By George Julius Williams | Consulting Editor

The handloom industry in India exudes a national identity that is revered all over the world given its unique, unparalleled and rich heritage. It exhibits the spectacular craft of the artisans and nourishes the social fabric of the country.

The sector generates maximum employment in India (after agriculture) and also has the largest number of weavers in the world.

It has been particularly favourable for women empowerment in the country too, a significant factor on International Women’s Day.

And although the demand for handloom fabric in India, as well as abroad remains significant, competition from power looms and falling incomes, among other external factors, have forced skilled weavers across the country to struggle for survival.

Digital India and technological advancements are rightly encouraged in the country, under the current majority- ruled government, but sadly, this impacts the handloom industry negatively and the cut-throat competition from power looms and other external factors have put the very existence of the handloom sector in doubt.

Many have abandoned their looms and migrated in search of other livelihoods leaving colourful threads that merge, after a multi-level intricate process into exquisite handloom sarees, into complete disarray.

This year’s budget presented by Union Finance Minister Nirmala Sitharaman has not brought much cheer to the handloom sector which was hoping for some good news after the previous years had dealt a massive blow to the handloom sector with major downgrading in the financial allocations from Rs 604 in 2017-18 to Rs 386 in 2018-19.

Unfortunately, this year it was was a mere Rs 485 crore.

The government which on one hand promises to promote the handloom sector under the Make In India programme should really reconsider the step-motherly treatment meted out by Ms Sithraman to the handloom industry and the poor weavers who depend on it for their very livelihood.

Demonetisation has demonized the poor weavers who also had to suffer the effects of GST tax where repeated taxation on yarn, dyes, chemical, as well as the product again, ends in a compromised selling price for the product which leaves the weavers with extremely low benefits.

Most of these weavers are not registered with GSTN and GST itself is too complicated a tax structure for them. Neither are the mostly uneducated weavers familiar with input credit nor is the poor weaver able maintain strategic records or claim returns.

Cash crisis has hit the weavers with strict norms for money withdrawals have deprived them of any non-governmental and/or private loan lender support.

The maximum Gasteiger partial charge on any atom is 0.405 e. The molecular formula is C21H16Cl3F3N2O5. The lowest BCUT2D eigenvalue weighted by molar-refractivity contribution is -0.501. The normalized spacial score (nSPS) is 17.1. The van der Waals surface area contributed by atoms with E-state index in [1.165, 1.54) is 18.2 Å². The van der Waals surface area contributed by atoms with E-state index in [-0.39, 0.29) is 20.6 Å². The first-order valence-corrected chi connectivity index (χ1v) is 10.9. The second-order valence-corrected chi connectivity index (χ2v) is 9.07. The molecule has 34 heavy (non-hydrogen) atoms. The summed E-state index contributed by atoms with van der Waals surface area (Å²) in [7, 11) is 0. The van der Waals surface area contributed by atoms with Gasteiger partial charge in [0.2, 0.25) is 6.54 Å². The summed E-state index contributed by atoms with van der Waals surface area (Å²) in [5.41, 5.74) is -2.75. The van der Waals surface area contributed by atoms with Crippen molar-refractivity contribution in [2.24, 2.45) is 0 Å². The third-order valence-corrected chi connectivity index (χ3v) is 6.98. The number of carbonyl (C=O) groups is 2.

Rising costs, unfair competition, huge cuts in yarn supply scheme allocations and fossil fuel prices are all adding to the woes of the poor handloom weavers. It seems there has been a deliberate and definite move to kill the handloom industry in the country.

The handloom industry has never seen such a huge downgrading in the past 100 years!

Instead, ironically the Union Finance Minister has in this year’s budget announced a National Technical Textiles Mission, which is expected to give thrust to production of a wide variety of textiles used in sectors such as healthcare, infrastructure, automobiles, defense, and agriculture.

This Rs1,480 crore Mission, to be implemented from 2020-2021 to 2023-2024, aims at positioning India as a global leader in technical textiles.

“India imports significant quantity of technical textiles worth $16 billion every year. To reverse this trend and to position India as a global leader, a National Technical Textiles Mission is proposed,” she said.

While one can laud the Finance Minister’s lofty thoughts of increasing exports and decreasing imports by making the Indian technical textile industry a global leader, a sorry state of affairs awaits the poor handloom weavers in a miserable state of doom and gloom.

However, not all is lost. The only welcome move is the announcement of the National Handloom Day on the 7th of August – a mere week before the Independence Day.

The high profile celebration, initiated and actively participated by the honourable Prime Minister Shri Narender Modi has optimistically raised the hopes of handloom weavers, producers and consumers alike.

Lets all hope that not all is lost for handloom industry in India and the nation remembers that Mahatma Gandhi started the Swadeshi Movement and re-introduced hand spinning in the name of Khadi which essentially means hand-spun and hand-woven.

Let’s save this timeless tradition and support Handloom – and what better way on this International Women’s Day for Indian women to go out and support this historical and traditional by wearing the handloom saree!


* Sinchita Maji – Threadbare in Santipur: The Plight of Handloom Weavers

  • Ananya Borgohain, Senior Correspondent –Economic Times Weaving out of trouble: Handloom industry looks at Budget 2018 to solve woes
  • The Hans India – Handloom sector gets a raw deal
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Covid-19: Union Health Ministry issues revised travel advisory

Covid-19: Union Health Ministry issues revised travel advisory

The Indian government issued a revised travel advisory for travelers from Covid-19 affected countries. Ministry has tightened the conditions for the new travelers from affected countries which includes Italy, Iran, South Korea and Japan with immediate effect. The revised advisory states,

In view of the emerging global scenarios regarding COVID19, in supersession of all earlier advisories, the following advisories are issued for immediate implementation: